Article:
During the presidential debates last year, late-night comedians got a lot of mileage out of President Bushs many references to another country involved in the coalition in Iraq: Poland. Polands military contributions may or may not be funny, but the country has become one of my heroes—although not for anything its done in Iraq.
No, the reason I want to cheer and thank Poland is because of its efforts in the war against software patents.
For the past few years, there has been a concerted effort in the industry to put U.S.-style software patents in place in the European Union. These efforts met several legislative defeats early, which was only logical: I cant see how any European executive, software vendor or legislator would look at U.S. software patents and think, “Hey, that system is working great! Lets do the same thing here!”
However, the forces behind the push for European patents include some of the biggest software vendors in the United States, which are clearly operating under the theory of, “If I have to work with a dumb system, then everyone has to work with a dumb system.” After some early defeats, these forces leveraged their supporters in the European government to attempt to get software patents passed through backdoor committee and bureaucratic methods.
When these runarounds were attempted, it was often Poland that stood in the way and said “no thanks” to software patents. (Clearly, Poland didnt see the benefit of having small European developers crushed under a wave of questionable patents from U.S. companies.)
Poland delayed the process enough that software patent opponents could lobby their representatives to vote against software patents. This finally culminated in an early February decision by the Legal Affairs Committee of the European Parliament to essentially scrap the current software patents directive and start from scratch.
This doesnt mean that software patents are dead in Europe—the pro-patent groups will re-marshal their forces. But it could be years before they get as close to success as they were.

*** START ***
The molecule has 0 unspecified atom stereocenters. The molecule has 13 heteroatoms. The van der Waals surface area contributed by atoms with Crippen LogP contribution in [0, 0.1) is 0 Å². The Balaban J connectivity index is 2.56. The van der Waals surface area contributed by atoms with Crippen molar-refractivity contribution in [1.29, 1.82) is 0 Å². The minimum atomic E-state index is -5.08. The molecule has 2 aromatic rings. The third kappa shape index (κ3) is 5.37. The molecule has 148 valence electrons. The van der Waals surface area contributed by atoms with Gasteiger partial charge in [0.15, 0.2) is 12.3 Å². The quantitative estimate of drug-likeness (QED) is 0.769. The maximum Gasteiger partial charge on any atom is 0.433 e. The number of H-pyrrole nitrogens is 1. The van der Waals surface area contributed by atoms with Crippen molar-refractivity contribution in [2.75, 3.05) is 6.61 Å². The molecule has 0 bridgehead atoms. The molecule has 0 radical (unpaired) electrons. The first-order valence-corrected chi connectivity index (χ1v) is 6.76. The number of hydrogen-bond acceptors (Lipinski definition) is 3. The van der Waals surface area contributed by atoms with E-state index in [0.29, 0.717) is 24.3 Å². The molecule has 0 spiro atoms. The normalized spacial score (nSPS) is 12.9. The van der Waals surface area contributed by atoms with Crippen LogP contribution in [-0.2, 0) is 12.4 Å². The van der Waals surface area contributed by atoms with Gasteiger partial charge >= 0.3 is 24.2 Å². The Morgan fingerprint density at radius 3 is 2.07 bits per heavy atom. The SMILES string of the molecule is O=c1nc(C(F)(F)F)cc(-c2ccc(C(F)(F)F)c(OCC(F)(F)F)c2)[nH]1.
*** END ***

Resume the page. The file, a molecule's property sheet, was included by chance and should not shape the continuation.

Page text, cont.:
All of us in the software community should take advantage of this window of opportunity, however small, to figure a way out of this software patent morass.
I mean, outside of those questionable companies whose only profits come from their patent portfolios, have software companies really benefited from software patents? I think very few on the software and development side of these companies would say yes.
Whenever I write an anti-patent column, someone inevitably responds that patents are there to help the little guys innovate. But, honestly, Little Developer, do you think your one or two patents would help you if you had to go toe-to-toe with the likes of IBM, Microsoft or Oracle? Do you want to bet that they dont have a patent in their massive arsenal that they could use against you?
Personally, I would like to just see software patents go away. Remember, software patents were very rare before the United States Patent and Trademark Office liberalized the rules for software in 1996.
Im not sure how the pre- and post-patent dollar amounts compare, but it sure felt more prosperous and innovative when there were no software patents around to muddy the development waters. New types of software were regularly created, lots of money was made and intellectual property was effectively protected using standard copyright laws.
I know that my desire to do away with software patents is most likely a pipe dream, but it is clearly the fastest way to implement the level playing field that many companies seem to want.
However, I do hope that U.S. politicians will take a look at whats happening in Europe and see enough incentive to take concrete steps toward fixing some of the worst patent abuses and problems—steps such as getting rid of business process patents (goodbye, one-click) or requiring actual working programs rather than broad ideas to patent.
I wont hold my breath, but Im a lot more hopeful than I was a few months ago. And now, in honor of my hero, Im off to have a few pirogies and a bottle of Zywiec beer.
Labs Director Jim Rapoza can be reached at [email protected].